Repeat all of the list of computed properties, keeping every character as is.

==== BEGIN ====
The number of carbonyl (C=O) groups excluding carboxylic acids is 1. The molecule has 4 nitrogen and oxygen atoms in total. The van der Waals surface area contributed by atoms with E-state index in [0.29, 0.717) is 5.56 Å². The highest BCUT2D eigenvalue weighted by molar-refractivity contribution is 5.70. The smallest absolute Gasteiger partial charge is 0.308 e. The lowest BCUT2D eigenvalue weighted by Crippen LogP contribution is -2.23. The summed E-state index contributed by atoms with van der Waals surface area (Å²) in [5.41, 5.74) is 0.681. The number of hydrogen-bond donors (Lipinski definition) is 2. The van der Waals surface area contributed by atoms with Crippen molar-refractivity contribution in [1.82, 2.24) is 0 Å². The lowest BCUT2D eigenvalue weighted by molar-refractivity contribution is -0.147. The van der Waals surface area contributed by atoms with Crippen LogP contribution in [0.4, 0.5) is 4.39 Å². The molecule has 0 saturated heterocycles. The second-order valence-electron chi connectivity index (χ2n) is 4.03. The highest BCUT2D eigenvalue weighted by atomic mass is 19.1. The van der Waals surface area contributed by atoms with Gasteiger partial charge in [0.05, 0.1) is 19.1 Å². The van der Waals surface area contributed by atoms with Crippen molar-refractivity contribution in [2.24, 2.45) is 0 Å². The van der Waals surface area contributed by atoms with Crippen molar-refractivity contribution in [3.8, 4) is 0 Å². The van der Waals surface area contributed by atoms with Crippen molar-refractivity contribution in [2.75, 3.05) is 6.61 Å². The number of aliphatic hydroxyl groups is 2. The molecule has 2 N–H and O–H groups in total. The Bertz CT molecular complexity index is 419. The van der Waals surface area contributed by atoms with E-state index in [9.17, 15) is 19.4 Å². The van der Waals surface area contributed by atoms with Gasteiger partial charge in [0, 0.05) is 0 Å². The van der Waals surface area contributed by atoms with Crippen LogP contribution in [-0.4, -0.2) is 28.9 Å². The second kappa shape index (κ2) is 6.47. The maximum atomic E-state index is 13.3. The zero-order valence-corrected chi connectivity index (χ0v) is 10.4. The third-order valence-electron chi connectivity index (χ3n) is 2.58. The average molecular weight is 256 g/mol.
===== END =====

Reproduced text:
The number of carbonyl (C=O) groups excluding carboxylic acids is 1. The molecule has 4 nitrogen and oxygen atoms in total. The van der Waals surface area contributed by atoms with E-state index in [0.29, 0.717) is 5.56 Å². The highest BCUT2D eigenvalue weighted by molar-refractivity contribution is 5.70. The smallest absolute Gasteiger partial charge is 0.308 e. The lowest BCUT2D eigenvalue weighted by Crippen LogP contribution is -2.23. The summed E-state index contributed by atoms with van der Waals surface area (Å²) in [5.41, 5.74) is 0.681. The number of hydrogen-bond donors (Lipinski definition) is 2. The van der Waals surface area contributed by atoms with Crippen molar-refractivity contribution in [1.82, 2.24) is 0 Å². The lowest BCUT2D eigenvalue weighted by molar-refractivity contribution is -0.147. The van der Waals surface area contributed by atoms with Crippen LogP contribution in [0.4, 0.5) is 4.39 Å². The molecule has 0 saturated heterocycles. The second-order valence-electron chi connectivity index (χ2n) is 4.03. The highest BCUT2D eigenvalue weighted by atomic mass is 19.1. The van der Waals surface area contributed by atoms with Gasteiger partial charge in [0.05, 0.1) is 19.1 Å². The van der Waals surface area contributed by atoms with Crippen molar-refractivity contribution in [2.24, 2.45) is 0 Å². The van der Waals surface area contributed by atoms with Crippen molar-refractivity contribution in [3.8, 4) is 0 Å². The van der Waals surface area contributed by atoms with Crippen molar-refractivity contribution in [2.75, 3.05) is 6.61 Å². The number of aliphatic hydroxyl groups is 2. The molecule has 2 N–H and O–H groups in total. The Bertz CT molecular complexity index is 419. The van der Waals surface area contributed by atoms with E-state index in [9.17, 15) is 19.4 Å². The van der Waals surface area contributed by atoms with Gasteiger partial charge in [0, 0.05) is 0 Å². The van der Waals surface area contributed by atoms with Crippen LogP contribution in [-0.4, -0.2) is 28.9 Å². The second kappa shape index (κ2) is 6.47. The maximum atomic E-state index is 13.3. The zero-order valence-corrected chi connectivity index (χ0v) is 10.4. The third-order valence-electron chi connectivity index (χ3n) is 2.58. The average molecular weight is 256 g/mol.